The swallowtail dart (Trachinotus botla) is a carangid fish of importance to recreational and commercial fishers in southern Queensland and northern NSW The aims of the present study were to examine: I) The reproductive biology of T. botla, 2) Age and growth of T. botla, 3) Movement pattern of T. botla and the effectiveness of cooperative tagging programmes, 4) The diet of T. botla, and 5) The commercial and recreational fishery for T. botla and review management options for the species.
The spawning season of T. botla was protracted and centred Oil the summer months (October-April) which was outside of the main period of activity in the commercial fishery, T. botla reached maturity in their third year in the 360 to 370 mm TL size range. The sex ratio was female biased with the bias influenced by fish size. Eighty-six percent of T. botla greater than 400 mm were female. Von Bertalanffy Growth Function (VBGF) parameters calculated from whole otolith analysis were L= 475mm, K=0.38, and to=-0.82 for male fish; and L= 567mm, K=0.24, and t0=-1.40 for female fish. The mean size of female fish was larger than male fish at all age classes and the difference increased with age. Length frequency analysis was also attempted as a method for estimating age and growth but proved largely unsuitable because of the protracted summer spawning period and the shoaling nature of the species.
The use of a cooperative tagging programme in this study allowed for intensive tagging over a wide geographical range. Four thousand five hundred and fifty-six T. botla were tagged and released in thirteen regions from Mourilyan southwards to northern NSW and 243 were recaptured. The majority (49.3%) of tagged fish were recaptured less than 4 km from their release site, but movements of up to 275 km were recorded. The movements of T. botla were more consistent with ranging than either station keeping or migration. The distance between release and recapture site was positively correlated with fish size; therefore, T. botla was considered polymorphic with respect to movement pattern. Tagging results verified that T. botla do not utilise inshore waters.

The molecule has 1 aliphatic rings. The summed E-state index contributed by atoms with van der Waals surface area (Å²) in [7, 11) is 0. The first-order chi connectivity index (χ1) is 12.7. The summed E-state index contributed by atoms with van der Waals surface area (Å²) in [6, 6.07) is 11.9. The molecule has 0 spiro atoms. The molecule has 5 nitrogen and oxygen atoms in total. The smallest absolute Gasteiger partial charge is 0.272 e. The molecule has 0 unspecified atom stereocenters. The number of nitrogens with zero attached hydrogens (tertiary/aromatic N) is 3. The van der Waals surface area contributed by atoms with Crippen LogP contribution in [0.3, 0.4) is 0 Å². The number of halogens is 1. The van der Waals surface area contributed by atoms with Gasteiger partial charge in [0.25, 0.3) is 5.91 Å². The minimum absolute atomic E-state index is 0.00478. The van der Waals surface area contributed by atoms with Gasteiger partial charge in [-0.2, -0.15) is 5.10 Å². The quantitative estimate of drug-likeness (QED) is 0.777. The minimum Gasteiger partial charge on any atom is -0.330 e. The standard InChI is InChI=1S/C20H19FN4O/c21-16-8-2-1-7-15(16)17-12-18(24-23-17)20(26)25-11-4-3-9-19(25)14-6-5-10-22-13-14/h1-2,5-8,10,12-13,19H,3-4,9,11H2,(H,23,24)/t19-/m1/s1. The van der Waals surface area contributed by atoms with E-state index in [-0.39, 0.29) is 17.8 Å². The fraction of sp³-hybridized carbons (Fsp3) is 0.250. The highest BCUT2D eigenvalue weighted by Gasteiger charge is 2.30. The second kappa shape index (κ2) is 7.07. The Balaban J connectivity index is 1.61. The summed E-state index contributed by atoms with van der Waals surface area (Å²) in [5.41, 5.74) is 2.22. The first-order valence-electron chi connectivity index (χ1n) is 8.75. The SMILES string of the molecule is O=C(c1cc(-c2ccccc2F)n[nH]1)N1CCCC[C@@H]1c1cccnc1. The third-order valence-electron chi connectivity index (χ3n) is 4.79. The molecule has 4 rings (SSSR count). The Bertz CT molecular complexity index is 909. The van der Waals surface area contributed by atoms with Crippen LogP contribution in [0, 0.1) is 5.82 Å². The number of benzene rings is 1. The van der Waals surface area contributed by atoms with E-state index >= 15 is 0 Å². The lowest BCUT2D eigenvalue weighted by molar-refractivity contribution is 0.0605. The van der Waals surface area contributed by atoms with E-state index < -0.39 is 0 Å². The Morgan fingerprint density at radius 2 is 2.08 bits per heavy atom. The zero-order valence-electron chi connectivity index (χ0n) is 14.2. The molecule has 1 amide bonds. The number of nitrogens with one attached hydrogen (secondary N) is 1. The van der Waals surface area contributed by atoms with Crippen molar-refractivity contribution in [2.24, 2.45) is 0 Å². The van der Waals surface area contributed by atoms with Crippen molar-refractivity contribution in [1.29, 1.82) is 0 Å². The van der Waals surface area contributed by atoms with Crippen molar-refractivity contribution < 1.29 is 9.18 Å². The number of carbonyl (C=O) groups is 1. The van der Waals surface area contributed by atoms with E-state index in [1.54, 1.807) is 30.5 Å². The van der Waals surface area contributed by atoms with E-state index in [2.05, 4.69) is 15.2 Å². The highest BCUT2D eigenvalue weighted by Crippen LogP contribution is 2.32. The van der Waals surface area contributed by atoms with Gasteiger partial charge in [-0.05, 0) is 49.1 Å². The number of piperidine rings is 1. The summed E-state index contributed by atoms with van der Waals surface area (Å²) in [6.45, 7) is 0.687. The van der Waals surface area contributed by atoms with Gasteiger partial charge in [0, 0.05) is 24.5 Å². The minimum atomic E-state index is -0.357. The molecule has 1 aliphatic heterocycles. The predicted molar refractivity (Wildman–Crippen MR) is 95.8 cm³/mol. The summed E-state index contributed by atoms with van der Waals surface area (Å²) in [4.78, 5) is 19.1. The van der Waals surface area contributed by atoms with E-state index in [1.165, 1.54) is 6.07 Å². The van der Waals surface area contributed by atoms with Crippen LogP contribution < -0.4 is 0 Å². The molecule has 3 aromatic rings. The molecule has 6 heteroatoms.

T. botla in the surf zone principally forage on engraulid fish, brachyuran megalopae and calanoid copepods. When brachyuran megalopae and calanoid copepods were consumed they were usually consumed in fairly large numbers, suggesting that these prey are consumed when aggregated or perhaps "superabundant" Calanoid copepods were the only major prey to show seasonality in their pattern of consumption by T. botla being consumed in autumn and winter. The diet of T. botla captured from the least exposed location (northern Moreton Island) was dominated by the infaunal bivalve Donax deltoides.
Between 1946 and 1996 the estimated commercial catch of T. botla fluctuated between 10.1 and 55.3 tonnes annually. The commercial catch was principally captured from Fraser Island southwards to the NSW border. The recreational catch of T. botla by recreational club anglers, as a proportion of the total number of fish caught, increased after 1991. The most likely reason for the increase was greater targeting of T. botla by recreational club anglers.
The three recommendations for the management of the T. botla fishery from the State Government Inquiry into Recreational Fishing were reviewed. There was found to be no justification for the proposal to declare T. botla a recreational only species. The proposed minimum legal size of 30cm was below the size at maturity (36 em) determined by this study. However, a minimum legal size of 36 cm may lead to high levels of non-compliance by recreational anglers because the chances of catching fish above this size are reasonably low. As a compromise, a minimum legal size of 30 cm was deemed suitable, as it will reduce fishing mortality from current levels and lead to better levels of compliance by recreational anglers. The proposal for a recreational bag limit was justified as a tool to reduce the total recreational harvest and distribute the catch of T. botla more evenly among recreational anglers. Closed seasons, closed areas, and a commercial TAC were also reviewed as a potential management tools but were deemed unsuitable.